After a disappointing 2 nil loss in the Test series to the South Africans, Caribbean Cricket lovers were eager to see the Men in Maroon stamp their authority in the T-20 format.
Their confidence stemmed from the Windies being the reigning World champion in this format and boasting several stars who are renowned and revered for their brilliance in 20 over cricket.
The team ultimately failed to realize their potential by slumping to a 3-2 series defeat.
Here is my take from the disappointing series loss:
- The “Real Mckoy” — Obed Mckoy was a definite bright spot in a disappointing series loss. The young St. Lucian played all 5 games and captain Pollard had him bowl his maximum of 20 overs. According to espncricinfo, Mckoy took 9 wickets, gave up 141 runs at a good economy rate of 7.05 and an excellent average of 15.67.
The left-handed paceman showed good variations in disguising a good slower ball and bounce. He also maintained a fairly consistent length and line. In the third ODI, he achieved a career-best of 4 for 22 runs.
- Allen the Finisher — Fabian Allen batted in three innings in the series, and at the number 8 or 9 spot, he proved that he could potentially be the low order finisher that the Windies may need in the upcoming World Cup. In the second T-20, he brought the West Indies back in the game by scoring a blistering 34 runs off 12 balls, including 5 sixes.
In the third match, he scored 14, not out, from 9 deliveries as the Windies lost by a single run. In the 4th game, he scored 19, not out off 13 balls, as the Windies evened the series at 2-2. Allen’s bowling is still a work in progress, with his 10 overs in the series going for 76 runs and 2 wickets. However, his batting has the potential to sparkle.
- Evan Lewis — Evan had a fairly good series opening the bat. He scored 178 runs in his 5 innings, including 2 fifties, and at an average of 35.60. His 71 runs in the first game were a masterclass and earned him the man of the match award. Undoubtedly, he will maintain his place in the upcoming series against Australia.
- Same old same old in playing spin — the age-old problem of the West Indies maneuvering the spinners after the powerplay in the middle overs reared its ugly head again and again.
I agree with Kieron Pollard’s assessment after the series when he stated it is “the definition of insanity to repeat the same mistakes.”
Against the spinners, I think we should be getting twos and threes, rotating the strike, and hitting the odd bad ball. The Windies’ middle-order batting made an average spinner in Tabraiz Shamsi earn a man of the series award.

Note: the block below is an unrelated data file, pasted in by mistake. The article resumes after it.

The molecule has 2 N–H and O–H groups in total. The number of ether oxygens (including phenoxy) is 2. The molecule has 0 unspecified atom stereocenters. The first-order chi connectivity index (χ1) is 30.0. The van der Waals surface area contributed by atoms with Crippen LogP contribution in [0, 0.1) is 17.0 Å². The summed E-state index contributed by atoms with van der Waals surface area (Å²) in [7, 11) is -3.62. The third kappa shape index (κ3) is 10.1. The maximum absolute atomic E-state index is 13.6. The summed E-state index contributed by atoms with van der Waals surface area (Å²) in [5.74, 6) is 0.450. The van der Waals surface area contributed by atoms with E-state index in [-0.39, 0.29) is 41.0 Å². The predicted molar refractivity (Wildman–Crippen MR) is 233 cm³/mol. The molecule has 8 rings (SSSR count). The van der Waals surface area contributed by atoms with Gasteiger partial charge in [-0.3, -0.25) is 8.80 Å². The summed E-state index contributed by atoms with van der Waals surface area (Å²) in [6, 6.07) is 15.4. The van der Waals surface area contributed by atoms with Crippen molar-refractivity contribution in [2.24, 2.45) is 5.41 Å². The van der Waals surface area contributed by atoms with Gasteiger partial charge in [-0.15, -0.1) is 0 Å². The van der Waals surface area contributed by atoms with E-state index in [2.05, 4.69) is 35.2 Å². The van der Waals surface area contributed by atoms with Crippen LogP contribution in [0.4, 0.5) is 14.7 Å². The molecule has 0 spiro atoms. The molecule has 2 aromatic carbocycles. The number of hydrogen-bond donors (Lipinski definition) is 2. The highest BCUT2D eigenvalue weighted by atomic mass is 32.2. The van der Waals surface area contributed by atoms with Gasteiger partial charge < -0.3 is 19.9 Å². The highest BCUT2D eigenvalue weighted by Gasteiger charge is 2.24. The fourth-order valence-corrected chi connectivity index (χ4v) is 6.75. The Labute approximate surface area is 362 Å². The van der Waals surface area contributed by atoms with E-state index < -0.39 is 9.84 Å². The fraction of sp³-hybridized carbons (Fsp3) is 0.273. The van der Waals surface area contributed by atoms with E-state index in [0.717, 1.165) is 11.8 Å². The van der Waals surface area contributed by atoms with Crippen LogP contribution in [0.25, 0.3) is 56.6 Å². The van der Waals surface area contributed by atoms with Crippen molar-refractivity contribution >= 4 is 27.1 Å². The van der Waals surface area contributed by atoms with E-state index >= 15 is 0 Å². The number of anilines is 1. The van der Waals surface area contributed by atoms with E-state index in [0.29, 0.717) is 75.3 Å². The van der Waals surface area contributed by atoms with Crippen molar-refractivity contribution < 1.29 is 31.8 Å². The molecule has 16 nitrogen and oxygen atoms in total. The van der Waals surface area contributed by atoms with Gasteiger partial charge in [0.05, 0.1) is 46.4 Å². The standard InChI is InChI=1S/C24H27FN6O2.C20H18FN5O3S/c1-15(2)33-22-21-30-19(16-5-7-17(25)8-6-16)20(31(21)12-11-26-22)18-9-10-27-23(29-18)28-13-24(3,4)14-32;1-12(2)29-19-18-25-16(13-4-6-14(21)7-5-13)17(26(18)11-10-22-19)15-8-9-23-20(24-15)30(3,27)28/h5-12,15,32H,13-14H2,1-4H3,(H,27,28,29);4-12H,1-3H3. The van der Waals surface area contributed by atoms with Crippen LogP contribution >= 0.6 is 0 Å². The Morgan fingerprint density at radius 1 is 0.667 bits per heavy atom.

He finished with figures of 20 overs, 80 runs, 7 wickets, and an average of 11.42. Coach Simmonds has his work cut out to change the “big shot always mentality,” or teams will continue to exploit this weakness.
- Russell and Gayle were poor — the Jamaican duo of Andre Russell and Chris Gayle are considered to be two stalwarts in world T-20 cricket. They have been bought and retained by franchises in most major leagues in the world.
Therefore, it was extremely disappointing to see their batting production in this series. After scoring a solid 32 in the first match, Gayle scored 8, 9, and 0 in the next 3 matches he played.
In the four matches Russell played, he had scores of 6, 25, 5, and 11. If 1 of these 2 players had delivered even 20 more runs, the Windies would have won this series 4-1 instead of losing.
- Keeping your cool when it’s down to the wire — the West Indies make it hard on their fans to feel they can win a tight game. The team prides itself on chasing down any total, but it always feels that there is a batting collapse waiting right around the corner.
The West Indies had a chance to win in almost every game in this series but in the end succumbed to the pressure and lost 3 of the 5 games.
Yes, this T-20 series exposed the ability of some of the young players but exposed their star players and their deficiencies against spin.
With 10 T–20s games left in the summer series against Australia and Pakistan, the team must step up to make the preparation a good dress rehearsal for the showpiece World tournament later this year.
Readers Bureau, Contributor
Edited by Jesus Chan
Do you want to add feedback to this story?
Please add a comment in the box below or send an email to email@example.com, send us a message on WhatsApp at 646-874-7976 or Call us at 201-500-7715